I wish to draw a line or a beam between 2 arbitrary points. Can anyone lend some assistance on how to acheive this? (The tutorial on beams is not too helpful when I lack any units)

Since pointers were removed there is no elegant way to do this. The usual approach to returning dynamic objects is to create a global array (or in this case a 2 dimentional array) and associate an index with your object.

For instance you could have the function RandPoint(int whichArray) and it would assign the 10 random points to an array RandPoints[<your points>][<which array>]. Make the second dimension large enough and reuse indices.

If you REALLY want it to be on the fly, you could do something ugly like create a unit and store the points in the unit's custom values.

Read a fantasy book or play some immersive RPGs (Baldur's Gate series is great at this. If you play BG2, I guarantee you will never run out of ideas for quests). If you want something more spacey, KOTOR is good.

If you have a group of imaginative people, role playing is another great way to brainstorm.

Unless you've got your head flowing full of ideas, there's really no point in working on such maps. Better to stop and let your ideas develop (or work on the technical stuff like inventory systems). Otherwise it makes for a dull experience for both the mapper (hitting blocks frequently, putting off the map for long periods of time, eventually abandoning it) and the person playing it.

Another way would be to assign a custom value to each unit. You can store a real number in any of the values, and I believe they range from -524 288 to 524 288 in increments of 1/4096.

So it would be something like

real x = -524 288.0

Unit is Created
x += 1/4096
Set (Last Created Unit) Custom Value 0 to (x)
myProbe1 = x

With a range of 32 bits, you can assign unique Ids to all your units and never worry about running out.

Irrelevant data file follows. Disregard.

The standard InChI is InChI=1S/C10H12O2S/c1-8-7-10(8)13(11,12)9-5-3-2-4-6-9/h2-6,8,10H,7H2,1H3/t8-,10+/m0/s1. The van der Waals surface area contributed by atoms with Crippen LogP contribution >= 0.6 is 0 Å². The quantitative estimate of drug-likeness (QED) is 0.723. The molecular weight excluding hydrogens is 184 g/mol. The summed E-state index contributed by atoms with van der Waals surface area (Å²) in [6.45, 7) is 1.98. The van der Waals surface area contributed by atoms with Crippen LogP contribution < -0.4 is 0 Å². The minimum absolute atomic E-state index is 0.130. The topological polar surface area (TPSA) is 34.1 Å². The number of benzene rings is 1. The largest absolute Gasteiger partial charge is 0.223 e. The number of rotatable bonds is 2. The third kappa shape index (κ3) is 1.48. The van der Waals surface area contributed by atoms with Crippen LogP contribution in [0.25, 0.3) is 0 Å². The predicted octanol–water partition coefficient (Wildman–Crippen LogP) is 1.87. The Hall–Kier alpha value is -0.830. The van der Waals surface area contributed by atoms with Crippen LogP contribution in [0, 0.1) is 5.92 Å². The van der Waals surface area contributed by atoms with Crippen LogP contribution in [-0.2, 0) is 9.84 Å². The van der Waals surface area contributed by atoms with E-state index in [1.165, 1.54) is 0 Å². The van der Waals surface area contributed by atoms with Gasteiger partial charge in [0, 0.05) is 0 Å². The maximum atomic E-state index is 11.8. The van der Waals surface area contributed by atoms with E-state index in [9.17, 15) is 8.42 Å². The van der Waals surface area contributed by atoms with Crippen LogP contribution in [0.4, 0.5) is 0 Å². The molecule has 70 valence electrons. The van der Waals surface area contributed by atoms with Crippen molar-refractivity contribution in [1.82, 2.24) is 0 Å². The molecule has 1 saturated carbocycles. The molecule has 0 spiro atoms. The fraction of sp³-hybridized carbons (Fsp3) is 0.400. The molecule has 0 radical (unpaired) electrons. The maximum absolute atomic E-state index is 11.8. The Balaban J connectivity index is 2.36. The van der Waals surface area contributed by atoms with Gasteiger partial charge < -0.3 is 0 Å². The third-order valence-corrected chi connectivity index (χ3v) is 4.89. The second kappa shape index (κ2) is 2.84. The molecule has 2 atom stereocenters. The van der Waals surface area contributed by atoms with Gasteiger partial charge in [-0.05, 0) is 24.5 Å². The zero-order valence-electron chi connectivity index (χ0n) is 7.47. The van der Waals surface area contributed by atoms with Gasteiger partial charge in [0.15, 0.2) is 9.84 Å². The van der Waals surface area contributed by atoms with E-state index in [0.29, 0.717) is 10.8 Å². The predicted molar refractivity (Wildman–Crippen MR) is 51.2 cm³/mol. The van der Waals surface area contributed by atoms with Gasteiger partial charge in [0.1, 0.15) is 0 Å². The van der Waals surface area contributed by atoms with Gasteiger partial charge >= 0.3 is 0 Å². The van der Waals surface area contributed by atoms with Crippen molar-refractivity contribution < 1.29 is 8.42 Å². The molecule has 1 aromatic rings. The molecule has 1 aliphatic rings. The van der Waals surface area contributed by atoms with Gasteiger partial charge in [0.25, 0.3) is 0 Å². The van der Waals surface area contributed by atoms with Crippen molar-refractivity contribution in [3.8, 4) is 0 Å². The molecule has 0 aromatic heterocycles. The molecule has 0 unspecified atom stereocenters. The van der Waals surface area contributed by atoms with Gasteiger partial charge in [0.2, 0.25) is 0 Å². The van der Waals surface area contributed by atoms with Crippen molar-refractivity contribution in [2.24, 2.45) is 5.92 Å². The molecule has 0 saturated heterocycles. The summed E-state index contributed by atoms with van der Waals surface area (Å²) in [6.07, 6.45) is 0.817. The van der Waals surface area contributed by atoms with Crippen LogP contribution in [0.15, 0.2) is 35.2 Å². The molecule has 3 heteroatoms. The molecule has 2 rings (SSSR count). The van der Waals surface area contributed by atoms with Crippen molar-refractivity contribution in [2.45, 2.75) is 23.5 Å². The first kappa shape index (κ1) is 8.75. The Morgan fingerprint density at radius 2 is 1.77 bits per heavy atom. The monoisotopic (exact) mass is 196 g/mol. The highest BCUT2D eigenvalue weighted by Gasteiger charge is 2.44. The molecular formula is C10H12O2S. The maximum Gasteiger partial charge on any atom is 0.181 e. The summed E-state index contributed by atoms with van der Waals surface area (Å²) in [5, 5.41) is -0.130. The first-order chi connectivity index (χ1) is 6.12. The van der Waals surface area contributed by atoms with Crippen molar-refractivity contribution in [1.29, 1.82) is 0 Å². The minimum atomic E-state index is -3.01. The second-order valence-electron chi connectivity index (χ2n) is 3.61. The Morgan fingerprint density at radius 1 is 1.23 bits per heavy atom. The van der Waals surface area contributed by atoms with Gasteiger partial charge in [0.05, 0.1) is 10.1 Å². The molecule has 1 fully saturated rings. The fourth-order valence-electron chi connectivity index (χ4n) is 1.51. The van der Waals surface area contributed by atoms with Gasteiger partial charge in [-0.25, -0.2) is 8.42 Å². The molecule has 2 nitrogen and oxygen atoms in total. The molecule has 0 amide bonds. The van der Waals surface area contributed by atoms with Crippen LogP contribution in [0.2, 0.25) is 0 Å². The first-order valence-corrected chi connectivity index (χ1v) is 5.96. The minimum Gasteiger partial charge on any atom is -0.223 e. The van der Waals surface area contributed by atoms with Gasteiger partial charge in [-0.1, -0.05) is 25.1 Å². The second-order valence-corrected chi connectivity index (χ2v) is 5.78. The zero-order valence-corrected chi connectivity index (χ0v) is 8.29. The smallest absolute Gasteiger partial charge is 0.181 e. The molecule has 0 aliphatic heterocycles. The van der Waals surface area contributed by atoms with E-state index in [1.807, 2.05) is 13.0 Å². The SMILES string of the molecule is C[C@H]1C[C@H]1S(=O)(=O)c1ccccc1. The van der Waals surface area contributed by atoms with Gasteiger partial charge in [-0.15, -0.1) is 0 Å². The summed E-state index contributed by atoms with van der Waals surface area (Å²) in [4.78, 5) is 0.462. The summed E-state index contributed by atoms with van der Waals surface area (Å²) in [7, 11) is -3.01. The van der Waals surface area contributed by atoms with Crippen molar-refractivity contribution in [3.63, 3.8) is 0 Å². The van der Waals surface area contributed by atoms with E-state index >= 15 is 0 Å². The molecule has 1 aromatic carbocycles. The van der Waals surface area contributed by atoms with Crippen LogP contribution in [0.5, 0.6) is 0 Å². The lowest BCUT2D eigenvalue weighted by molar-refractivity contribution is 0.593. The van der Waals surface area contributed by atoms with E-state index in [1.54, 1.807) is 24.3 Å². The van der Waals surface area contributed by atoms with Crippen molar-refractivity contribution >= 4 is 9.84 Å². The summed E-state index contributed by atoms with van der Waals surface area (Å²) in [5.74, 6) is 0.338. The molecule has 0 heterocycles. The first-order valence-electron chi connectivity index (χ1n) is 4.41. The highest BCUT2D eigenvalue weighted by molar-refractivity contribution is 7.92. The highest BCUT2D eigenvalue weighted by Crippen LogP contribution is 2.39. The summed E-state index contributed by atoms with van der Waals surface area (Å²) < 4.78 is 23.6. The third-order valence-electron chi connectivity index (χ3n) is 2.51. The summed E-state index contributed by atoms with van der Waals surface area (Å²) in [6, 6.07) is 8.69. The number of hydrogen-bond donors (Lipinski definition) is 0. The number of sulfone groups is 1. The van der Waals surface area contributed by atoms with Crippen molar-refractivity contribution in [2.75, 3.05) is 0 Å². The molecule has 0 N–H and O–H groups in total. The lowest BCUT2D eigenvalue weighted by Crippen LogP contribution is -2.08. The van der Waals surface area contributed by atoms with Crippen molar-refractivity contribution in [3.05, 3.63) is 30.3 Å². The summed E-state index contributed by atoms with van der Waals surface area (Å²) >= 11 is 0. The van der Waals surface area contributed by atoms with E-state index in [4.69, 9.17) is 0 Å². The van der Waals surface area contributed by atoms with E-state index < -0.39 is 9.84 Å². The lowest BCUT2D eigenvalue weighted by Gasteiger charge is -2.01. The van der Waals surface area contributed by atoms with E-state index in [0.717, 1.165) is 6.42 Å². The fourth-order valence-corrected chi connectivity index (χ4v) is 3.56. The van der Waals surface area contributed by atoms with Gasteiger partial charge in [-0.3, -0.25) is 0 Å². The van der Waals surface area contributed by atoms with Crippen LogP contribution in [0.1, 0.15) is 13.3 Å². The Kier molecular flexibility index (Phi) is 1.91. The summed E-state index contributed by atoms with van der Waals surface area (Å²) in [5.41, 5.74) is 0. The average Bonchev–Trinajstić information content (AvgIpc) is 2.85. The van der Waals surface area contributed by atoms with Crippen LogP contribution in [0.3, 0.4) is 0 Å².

Banks have to be preloaded into the cache at map init before they can be used. In other words you can't open any more banks after the game has finished loading (Imagine if you could! wow, you could inject so much arbitrary data at runtime from third party programs).

Normally when you open a bank, you address it by its literal name. The game looks for these and automatically preloads them.

However, if you try to open a bank using some generated scheme like ("bank" + PlayerName(1)), the bank will fail to open. It has to be explicitly preloaded by its literal name before such schemes will work.

That will not give you an unbiased result. That algorithm does N number of random swaps. Thus permutations that require less swaps have more ways to be generated than ones that require close to N swaps. Another way of putting it is that if you were to go through every case of doing N swaps, you would count some permutations more than others, so they would be more likely to come up. It's better to use the Fisher-Yates shuffle (as outlined below), as it counts every permutation only once.

You have a set of locations and you want to assign them to a set of items. The classic way of doing this unbiasedly that everyone is familiar with is to assign them numbers, toss them into a hat and pick them out randomly one by one to generate a permutation. When you do this, it doesn't even matter in what order you assign the numbers to the items. For instance, for 4 items/locations, we randomly generate the sequence a={1,0,3,2} and each item[i] will correspond to Location[a[i]]. The locations have thus been randomly and unbiasedly shuffled (provided your permutation have been randomly and unbiasedly generated).